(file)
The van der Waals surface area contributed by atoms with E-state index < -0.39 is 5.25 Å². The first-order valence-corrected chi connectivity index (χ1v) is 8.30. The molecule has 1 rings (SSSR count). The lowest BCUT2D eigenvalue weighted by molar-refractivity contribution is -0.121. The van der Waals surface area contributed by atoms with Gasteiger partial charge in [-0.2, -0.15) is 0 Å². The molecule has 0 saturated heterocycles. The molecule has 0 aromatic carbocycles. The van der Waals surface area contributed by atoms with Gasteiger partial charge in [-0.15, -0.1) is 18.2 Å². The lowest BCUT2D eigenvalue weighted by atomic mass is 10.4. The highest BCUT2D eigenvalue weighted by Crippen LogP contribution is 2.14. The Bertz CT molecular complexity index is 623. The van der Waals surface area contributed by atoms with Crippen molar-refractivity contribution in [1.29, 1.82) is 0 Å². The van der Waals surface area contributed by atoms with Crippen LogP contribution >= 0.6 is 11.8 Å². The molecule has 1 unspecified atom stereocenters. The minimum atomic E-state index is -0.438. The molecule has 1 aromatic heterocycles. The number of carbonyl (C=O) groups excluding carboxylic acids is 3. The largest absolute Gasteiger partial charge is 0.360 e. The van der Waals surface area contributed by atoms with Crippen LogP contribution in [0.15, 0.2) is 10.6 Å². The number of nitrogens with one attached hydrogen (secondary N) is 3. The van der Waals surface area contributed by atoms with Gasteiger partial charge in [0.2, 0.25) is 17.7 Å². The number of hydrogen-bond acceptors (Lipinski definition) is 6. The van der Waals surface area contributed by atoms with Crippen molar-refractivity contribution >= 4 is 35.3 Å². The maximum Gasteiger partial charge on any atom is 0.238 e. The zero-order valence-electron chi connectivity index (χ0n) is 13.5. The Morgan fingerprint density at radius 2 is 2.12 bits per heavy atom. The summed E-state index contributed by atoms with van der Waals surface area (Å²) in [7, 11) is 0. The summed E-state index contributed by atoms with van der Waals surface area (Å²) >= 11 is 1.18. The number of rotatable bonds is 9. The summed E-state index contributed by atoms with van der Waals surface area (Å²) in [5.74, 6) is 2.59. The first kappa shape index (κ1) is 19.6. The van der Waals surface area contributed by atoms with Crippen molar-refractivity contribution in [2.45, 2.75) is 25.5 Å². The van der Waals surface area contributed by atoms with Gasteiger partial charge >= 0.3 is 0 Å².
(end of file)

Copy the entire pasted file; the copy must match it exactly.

The van der Waals surface area contributed by atoms with E-state index < -0.39 is 5.25 Å². The first-order valence-corrected chi connectivity index (χ1v) is 8.30. The molecule has 1 rings (SSSR count). The lowest BCUT2D eigenvalue weighted by molar-refractivity contribution is -0.121. The van der Waals surface area contributed by atoms with Gasteiger partial charge in [-0.2, -0.15) is 0 Å². The molecule has 0 saturated heterocycles. The molecule has 0 aromatic carbocycles. The van der Waals surface area contributed by atoms with Gasteiger partial charge in [-0.15, -0.1) is 18.2 Å². The lowest BCUT2D eigenvalue weighted by atomic mass is 10.4. The highest BCUT2D eigenvalue weighted by Crippen LogP contribution is 2.14. The Bertz CT molecular complexity index is 623. The van der Waals surface area contributed by atoms with Crippen molar-refractivity contribution in [1.29, 1.82) is 0 Å². The van der Waals surface area contributed by atoms with Crippen LogP contribution >= 0.6 is 11.8 Å². The molecule has 1 unspecified atom stereocenters. The minimum atomic E-state index is -0.438. The molecule has 1 aromatic heterocycles. The number of carbonyl (C=O) groups excluding carboxylic acids is 3. The largest absolute Gasteiger partial charge is 0.360 e. The van der Waals surface area contributed by atoms with Crippen LogP contribution in [0.15, 0.2) is 10.6 Å². The number of nitrogens with one attached hydrogen (secondary N) is 3. The van der Waals surface area contributed by atoms with Gasteiger partial charge in [0.2, 0.25) is 17.7 Å². The number of hydrogen-bond acceptors (Lipinski definition) is 6. The van der Waals surface area contributed by atoms with Crippen molar-refractivity contribution >= 4 is 35.3 Å². The maximum Gasteiger partial charge on any atom is 0.238 e. The zero-order valence-electron chi connectivity index (χ0n) is 13.5. The Morgan fingerprint density at radius 2 is 2.12 bits per heavy atom. The summed E-state index contributed by atoms with van der Waals surface area (Å²) in [7, 11) is 0. The summed E-state index contributed by atoms with van der Waals surface area (Å²) >= 11 is 1.18. The number of rotatable bonds is 9. The summed E-state index contributed by atoms with van der Waals surface area (Å²) in [5.74, 6) is 2.59. The first kappa shape index (κ1) is 19.6. The van der Waals surface area contributed by atoms with Crippen molar-refractivity contribution in [2.45, 2.75) is 25.5 Å². The van der Waals surface area contributed by atoms with Gasteiger partial charge >= 0.3 is 0 Å².